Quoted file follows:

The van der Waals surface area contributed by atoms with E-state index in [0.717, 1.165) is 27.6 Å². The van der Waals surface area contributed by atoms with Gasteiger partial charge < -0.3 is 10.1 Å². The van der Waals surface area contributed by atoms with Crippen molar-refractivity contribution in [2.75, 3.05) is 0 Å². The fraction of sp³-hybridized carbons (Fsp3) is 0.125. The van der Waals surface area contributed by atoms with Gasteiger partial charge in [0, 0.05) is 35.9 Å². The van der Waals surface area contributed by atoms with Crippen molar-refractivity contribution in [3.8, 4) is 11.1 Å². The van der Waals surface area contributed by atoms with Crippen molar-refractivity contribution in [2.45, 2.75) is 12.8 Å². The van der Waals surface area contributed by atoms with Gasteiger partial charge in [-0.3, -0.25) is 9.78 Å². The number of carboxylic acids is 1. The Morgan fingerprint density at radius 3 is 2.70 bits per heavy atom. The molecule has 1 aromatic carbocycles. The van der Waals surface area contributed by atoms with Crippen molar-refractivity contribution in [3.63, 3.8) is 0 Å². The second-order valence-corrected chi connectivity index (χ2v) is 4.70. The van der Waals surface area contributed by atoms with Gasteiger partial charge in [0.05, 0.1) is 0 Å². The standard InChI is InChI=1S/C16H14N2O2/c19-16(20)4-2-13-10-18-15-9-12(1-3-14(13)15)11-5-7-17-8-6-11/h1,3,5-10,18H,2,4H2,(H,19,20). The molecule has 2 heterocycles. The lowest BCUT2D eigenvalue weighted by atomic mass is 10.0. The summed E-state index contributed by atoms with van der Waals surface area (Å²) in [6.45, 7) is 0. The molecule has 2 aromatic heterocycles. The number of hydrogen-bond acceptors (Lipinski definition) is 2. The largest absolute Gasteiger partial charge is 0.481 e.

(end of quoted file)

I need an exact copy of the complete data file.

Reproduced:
The van der Waals surface area contributed by atoms with E-state index in [0.717, 1.165) is 27.6 Å². The van der Waals surface area contributed by atoms with Gasteiger partial charge < -0.3 is 10.1 Å². The van der Waals surface area contributed by atoms with Crippen molar-refractivity contribution in [2.75, 3.05) is 0 Å². The fraction of sp³-hybridized carbons (Fsp3) is 0.125. The van der Waals surface area contributed by atoms with Gasteiger partial charge in [0, 0.05) is 35.9 Å². The van der Waals surface area contributed by atoms with Crippen molar-refractivity contribution in [3.8, 4) is 11.1 Å². The van der Waals surface area contributed by atoms with Crippen molar-refractivity contribution in [2.45, 2.75) is 12.8 Å². The van der Waals surface area contributed by atoms with Gasteiger partial charge in [-0.3, -0.25) is 9.78 Å². The number of carboxylic acids is 1. The Morgan fingerprint density at radius 3 is 2.70 bits per heavy atom. The molecule has 1 aromatic carbocycles. The van der Waals surface area contributed by atoms with Crippen molar-refractivity contribution in [3.63, 3.8) is 0 Å². The second-order valence-corrected chi connectivity index (χ2v) is 4.70. The van der Waals surface area contributed by atoms with Gasteiger partial charge in [0.05, 0.1) is 0 Å². The standard InChI is InChI=1S/C16H14N2O2/c19-16(20)4-2-13-10-18-15-9-12(1-3-14(13)15)11-5-7-17-8-6-11/h1,3,5-10,18H,2,4H2,(H,19,20). The molecule has 2 heterocycles. The lowest BCUT2D eigenvalue weighted by atomic mass is 10.0. The summed E-state index contributed by atoms with van der Waals surface area (Å²) in [6.45, 7) is 0. The molecule has 2 aromatic heterocycles. The number of hydrogen-bond acceptors (Lipinski definition) is 2. The largest absolute Gasteiger partial charge is 0.481 e.